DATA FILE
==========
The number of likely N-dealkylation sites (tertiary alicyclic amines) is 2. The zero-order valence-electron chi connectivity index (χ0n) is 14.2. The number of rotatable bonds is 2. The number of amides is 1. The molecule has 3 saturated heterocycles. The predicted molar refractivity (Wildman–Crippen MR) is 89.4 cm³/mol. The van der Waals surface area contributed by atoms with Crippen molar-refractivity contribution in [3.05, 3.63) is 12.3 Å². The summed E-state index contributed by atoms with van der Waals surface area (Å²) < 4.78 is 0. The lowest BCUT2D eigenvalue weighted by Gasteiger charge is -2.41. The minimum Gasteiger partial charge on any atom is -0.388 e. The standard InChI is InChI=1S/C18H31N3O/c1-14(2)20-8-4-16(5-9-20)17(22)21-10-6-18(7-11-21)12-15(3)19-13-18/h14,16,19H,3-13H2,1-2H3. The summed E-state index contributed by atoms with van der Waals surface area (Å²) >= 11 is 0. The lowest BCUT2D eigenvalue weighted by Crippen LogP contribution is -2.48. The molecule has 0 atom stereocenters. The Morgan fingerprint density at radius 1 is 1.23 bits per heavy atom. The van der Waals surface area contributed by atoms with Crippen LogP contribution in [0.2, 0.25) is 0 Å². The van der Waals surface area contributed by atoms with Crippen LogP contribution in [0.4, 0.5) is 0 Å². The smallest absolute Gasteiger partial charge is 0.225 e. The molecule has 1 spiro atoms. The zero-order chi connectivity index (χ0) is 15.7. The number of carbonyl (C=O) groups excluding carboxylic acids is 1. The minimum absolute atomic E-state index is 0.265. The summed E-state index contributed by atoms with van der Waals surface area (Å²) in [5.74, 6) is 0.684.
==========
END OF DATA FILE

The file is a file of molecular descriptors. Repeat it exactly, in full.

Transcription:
The number of likely N-dealkylation sites (tertiary alicyclic amines) is 2. The zero-order valence-electron chi connectivity index (χ0n) is 14.2. The number of rotatable bonds is 2. The number of amides is 1. The molecule has 3 saturated heterocycles. The predicted molar refractivity (Wildman–Crippen MR) is 89.4 cm³/mol. The van der Waals surface area contributed by atoms with Crippen molar-refractivity contribution in [3.05, 3.63) is 12.3 Å². The summed E-state index contributed by atoms with van der Waals surface area (Å²) < 4.78 is 0. The lowest BCUT2D eigenvalue weighted by Gasteiger charge is -2.41. The minimum Gasteiger partial charge on any atom is -0.388 e. The standard InChI is InChI=1S/C18H31N3O/c1-14(2)20-8-4-16(5-9-20)17(22)21-10-6-18(7-11-21)12-15(3)19-13-18/h14,16,19H,3-13H2,1-2H3. The summed E-state index contributed by atoms with van der Waals surface area (Å²) >= 11 is 0. The lowest BCUT2D eigenvalue weighted by Crippen LogP contribution is -2.48. The molecule has 0 atom stereocenters. The Morgan fingerprint density at radius 1 is 1.23 bits per heavy atom. The van der Waals surface area contributed by atoms with Crippen LogP contribution in [0.2, 0.25) is 0 Å². The van der Waals surface area contributed by atoms with Crippen LogP contribution in [0.4, 0.5) is 0 Å². The smallest absolute Gasteiger partial charge is 0.225 e. The molecule has 1 spiro atoms. The zero-order chi connectivity index (χ0) is 15.7. The number of carbonyl (C=O) groups excluding carboxylic acids is 1. The minimum absolute atomic E-state index is 0.265. The summed E-state index contributed by atoms with van der Waals surface area (Å²) in [5.74, 6) is 0.684.